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Security Advisor

User Access Control Center of Security Concerns

Microsoft researcher says the threat to systems is raised when the UAC feature is disabled. Plus: Large-scale hacking scam is thrown into the spotlight; Two different hacking groups take credit for Syrian Government Web site hack.

Once again, concerns over security of the User Access Control (UAC) feature prevalent in Windows Vista and Windows 7 are the talk of the blogosphere for Windows IT admins.

In fact it was a new blog post by researcher Joe Faulhaber of the Microsoft Malware Protection Center that keeps the conversation going as the week begins.

While Faulbhaber wasn't specific about how the UAC staves off attacks and how many users might be affected, he did say 23 percent of infected PCs were inundated with rootkits and worms where UAC had been turned off.

UAC is an administrative access control that provides security warnings to end users each time a system change is about to be made in administrative settings. The feature has its genesis in Windows Vista and Windows Server 2008.

"While UAC avoidance continues as a tactic, the Microsoft Malware Protection Center has found more and more malware opening a new front and turning UAC off itself," Faulhber wrote. "Malware does this to prevent users from seeing UAC prompts on every reboot for their payloads."

One surefire way to avoid complications with UAC is to tailor Windows Administrative privileges locally -- depending on the demands and stack characteristics of the processing environment.

Microsoft Office Documents Used in 'Shady RAT' Incursions?
Antivirus giants McAfee and Symantec are trying to dissect what Vanity Fair has called an "Unprecedented Cyber-espionage Campaign and Intellectual-Property Bonanza," called operation Shady RAT.

According to Symantec a widespread hacking scam of the same name sends out e-mails containing various attachments, typically Microsoft Office files such as Word documents, Excel spreadsheets, PowerPoint presentations and PDF documents from which to launch incursions into critical systems.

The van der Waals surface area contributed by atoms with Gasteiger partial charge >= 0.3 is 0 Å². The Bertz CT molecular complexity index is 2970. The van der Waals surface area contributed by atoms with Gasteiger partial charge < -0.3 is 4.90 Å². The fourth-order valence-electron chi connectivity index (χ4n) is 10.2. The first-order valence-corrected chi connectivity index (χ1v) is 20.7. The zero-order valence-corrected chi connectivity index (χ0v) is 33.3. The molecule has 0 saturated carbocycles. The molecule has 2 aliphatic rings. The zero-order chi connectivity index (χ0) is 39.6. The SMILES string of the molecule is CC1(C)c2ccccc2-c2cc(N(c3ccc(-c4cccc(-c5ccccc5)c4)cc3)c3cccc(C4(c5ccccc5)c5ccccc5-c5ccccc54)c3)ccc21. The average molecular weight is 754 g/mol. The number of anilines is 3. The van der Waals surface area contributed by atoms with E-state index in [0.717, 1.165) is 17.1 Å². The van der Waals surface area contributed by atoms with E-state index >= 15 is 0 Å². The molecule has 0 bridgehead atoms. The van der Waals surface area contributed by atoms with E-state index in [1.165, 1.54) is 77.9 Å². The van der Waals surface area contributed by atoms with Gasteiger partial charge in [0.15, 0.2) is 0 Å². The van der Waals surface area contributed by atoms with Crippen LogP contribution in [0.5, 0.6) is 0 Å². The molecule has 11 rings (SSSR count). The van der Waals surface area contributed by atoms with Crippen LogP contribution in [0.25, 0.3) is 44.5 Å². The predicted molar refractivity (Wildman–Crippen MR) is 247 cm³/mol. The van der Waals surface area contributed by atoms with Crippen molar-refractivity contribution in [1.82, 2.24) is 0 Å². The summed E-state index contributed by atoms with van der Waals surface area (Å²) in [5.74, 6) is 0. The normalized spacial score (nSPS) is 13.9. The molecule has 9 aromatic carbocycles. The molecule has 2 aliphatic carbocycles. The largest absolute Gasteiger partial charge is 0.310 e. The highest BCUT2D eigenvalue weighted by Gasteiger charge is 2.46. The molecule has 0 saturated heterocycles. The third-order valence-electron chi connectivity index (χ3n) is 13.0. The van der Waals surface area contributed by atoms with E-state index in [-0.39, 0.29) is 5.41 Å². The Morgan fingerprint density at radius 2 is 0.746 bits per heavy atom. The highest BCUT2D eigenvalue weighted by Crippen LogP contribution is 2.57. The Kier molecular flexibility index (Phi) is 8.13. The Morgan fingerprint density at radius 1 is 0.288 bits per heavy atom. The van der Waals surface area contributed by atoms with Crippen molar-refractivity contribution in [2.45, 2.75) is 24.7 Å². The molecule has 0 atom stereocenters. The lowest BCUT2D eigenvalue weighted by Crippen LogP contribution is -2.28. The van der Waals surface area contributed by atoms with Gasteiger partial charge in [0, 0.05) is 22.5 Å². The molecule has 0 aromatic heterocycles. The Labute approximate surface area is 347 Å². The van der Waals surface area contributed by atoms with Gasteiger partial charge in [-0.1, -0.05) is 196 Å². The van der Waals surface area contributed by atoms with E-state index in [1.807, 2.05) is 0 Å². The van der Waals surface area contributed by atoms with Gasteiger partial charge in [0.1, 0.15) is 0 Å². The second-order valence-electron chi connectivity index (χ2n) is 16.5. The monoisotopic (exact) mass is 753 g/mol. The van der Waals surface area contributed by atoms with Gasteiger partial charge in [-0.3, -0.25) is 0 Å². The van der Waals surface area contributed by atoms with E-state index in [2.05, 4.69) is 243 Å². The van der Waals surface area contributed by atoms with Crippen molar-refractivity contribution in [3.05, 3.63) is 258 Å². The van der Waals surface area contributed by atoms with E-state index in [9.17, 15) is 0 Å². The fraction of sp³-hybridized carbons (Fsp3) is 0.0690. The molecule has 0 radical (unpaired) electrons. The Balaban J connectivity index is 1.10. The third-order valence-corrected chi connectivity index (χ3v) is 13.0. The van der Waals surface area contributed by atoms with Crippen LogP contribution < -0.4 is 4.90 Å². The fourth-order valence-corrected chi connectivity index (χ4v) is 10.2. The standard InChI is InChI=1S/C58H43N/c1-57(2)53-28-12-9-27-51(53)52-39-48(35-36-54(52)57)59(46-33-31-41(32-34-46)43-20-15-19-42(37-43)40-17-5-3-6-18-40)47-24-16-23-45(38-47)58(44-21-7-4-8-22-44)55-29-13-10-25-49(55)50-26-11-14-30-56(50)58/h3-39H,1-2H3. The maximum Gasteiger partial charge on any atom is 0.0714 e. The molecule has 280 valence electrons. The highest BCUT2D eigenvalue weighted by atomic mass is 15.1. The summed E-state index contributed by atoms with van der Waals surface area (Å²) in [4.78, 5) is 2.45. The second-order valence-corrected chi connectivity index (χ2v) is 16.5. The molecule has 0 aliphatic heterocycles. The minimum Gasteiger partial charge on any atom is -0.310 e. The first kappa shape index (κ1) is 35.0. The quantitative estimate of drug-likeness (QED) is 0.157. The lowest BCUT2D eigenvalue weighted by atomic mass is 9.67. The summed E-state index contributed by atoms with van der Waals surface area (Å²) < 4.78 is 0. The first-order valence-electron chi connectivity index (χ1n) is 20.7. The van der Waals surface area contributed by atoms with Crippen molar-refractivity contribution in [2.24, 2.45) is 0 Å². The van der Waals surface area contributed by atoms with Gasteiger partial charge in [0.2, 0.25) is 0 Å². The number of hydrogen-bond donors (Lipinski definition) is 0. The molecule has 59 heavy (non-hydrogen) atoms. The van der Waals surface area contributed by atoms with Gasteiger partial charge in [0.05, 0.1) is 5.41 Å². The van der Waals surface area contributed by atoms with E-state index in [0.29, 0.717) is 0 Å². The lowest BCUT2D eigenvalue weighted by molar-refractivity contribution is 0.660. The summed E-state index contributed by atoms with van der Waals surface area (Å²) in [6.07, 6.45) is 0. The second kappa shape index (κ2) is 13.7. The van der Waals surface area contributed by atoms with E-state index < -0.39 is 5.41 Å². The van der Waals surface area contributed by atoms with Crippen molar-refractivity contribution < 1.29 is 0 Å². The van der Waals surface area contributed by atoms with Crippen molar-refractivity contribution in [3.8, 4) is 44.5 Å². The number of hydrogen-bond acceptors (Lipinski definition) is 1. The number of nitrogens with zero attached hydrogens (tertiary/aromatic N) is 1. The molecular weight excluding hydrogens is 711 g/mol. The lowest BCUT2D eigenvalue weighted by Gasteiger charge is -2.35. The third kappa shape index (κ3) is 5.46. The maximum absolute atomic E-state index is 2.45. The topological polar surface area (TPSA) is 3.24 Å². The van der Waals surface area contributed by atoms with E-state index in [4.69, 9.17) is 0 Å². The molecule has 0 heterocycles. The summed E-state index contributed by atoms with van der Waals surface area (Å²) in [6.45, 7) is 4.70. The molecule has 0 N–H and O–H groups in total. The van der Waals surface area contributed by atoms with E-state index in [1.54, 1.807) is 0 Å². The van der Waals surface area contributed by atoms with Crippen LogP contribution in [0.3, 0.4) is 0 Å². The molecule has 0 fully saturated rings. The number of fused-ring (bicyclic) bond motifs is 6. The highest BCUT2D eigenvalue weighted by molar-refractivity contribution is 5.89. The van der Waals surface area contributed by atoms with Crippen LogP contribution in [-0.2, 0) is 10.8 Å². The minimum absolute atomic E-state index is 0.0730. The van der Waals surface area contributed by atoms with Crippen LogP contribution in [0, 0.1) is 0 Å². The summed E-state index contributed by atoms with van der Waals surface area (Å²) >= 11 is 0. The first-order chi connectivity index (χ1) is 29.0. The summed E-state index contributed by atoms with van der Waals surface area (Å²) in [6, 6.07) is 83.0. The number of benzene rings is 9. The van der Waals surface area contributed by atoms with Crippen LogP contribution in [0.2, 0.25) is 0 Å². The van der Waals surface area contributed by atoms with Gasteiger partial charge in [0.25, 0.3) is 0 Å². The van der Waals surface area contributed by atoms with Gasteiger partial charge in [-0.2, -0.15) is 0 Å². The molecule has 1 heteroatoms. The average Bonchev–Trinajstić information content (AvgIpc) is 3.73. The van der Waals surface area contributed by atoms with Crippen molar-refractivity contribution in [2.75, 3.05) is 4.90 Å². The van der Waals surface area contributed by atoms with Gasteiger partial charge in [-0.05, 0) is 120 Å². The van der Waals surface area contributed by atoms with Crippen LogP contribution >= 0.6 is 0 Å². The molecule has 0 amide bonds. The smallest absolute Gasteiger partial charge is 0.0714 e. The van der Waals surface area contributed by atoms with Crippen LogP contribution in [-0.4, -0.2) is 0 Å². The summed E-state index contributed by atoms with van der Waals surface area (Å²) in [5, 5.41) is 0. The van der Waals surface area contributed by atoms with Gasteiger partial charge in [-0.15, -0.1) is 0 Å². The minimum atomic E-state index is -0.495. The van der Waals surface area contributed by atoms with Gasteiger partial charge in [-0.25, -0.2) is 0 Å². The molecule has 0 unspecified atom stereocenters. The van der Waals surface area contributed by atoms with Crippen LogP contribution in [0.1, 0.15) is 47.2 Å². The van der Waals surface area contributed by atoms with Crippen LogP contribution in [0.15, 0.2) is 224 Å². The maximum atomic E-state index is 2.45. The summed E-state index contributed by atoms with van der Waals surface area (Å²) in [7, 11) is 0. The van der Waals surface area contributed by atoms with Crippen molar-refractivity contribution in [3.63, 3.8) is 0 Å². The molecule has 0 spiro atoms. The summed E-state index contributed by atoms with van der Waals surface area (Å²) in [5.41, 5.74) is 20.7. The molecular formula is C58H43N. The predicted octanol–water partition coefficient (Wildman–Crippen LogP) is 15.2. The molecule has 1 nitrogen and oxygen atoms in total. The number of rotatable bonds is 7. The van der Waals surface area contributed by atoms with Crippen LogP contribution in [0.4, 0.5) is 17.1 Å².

"Even as we speak, there are other malware groups targeting many other organizations in a similar manner in order to gain entry and pilfer secrets. While there is a need for information, there will always be those ready to supply," Symantec wrote.

The key question the Vanity Fair article and both AV companies pose is whether Shady RAT and other coordinated attacks represent what IT security experts are calling "advanced persistent threat" attacks.

That's a very important question.

Hackers Jockey for Credit in Syrian Defacement
You know the realm of cyber threats has gotten surreal when hackers are fighting for credit for their hack jobs.

That happened this week when a group calling itself the Syrian Electronic Army claimed that attacks against the Syria's Ministry of Defense Web site were actually not from hacking group Anonymous but the work of homegrown Syrian hackers.

After Anonymous took credit for the defacement, defenders of the Syrian Electronic Army's malevolent incursion prowess took to Twitter to state their case.

As of Monday afternoon, it is still not entirely clear who the culprits of this screenshot of a defacement of the Syrian Defense Ministry.

About the Author

Jabulani Leffall is an award-winning journalist whose work has appeared in the Financial Times of London, Investor's Business Daily, The Economist and CFO Magazine, among others.

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Wed, Sep 5, 2012

This doesn't help.

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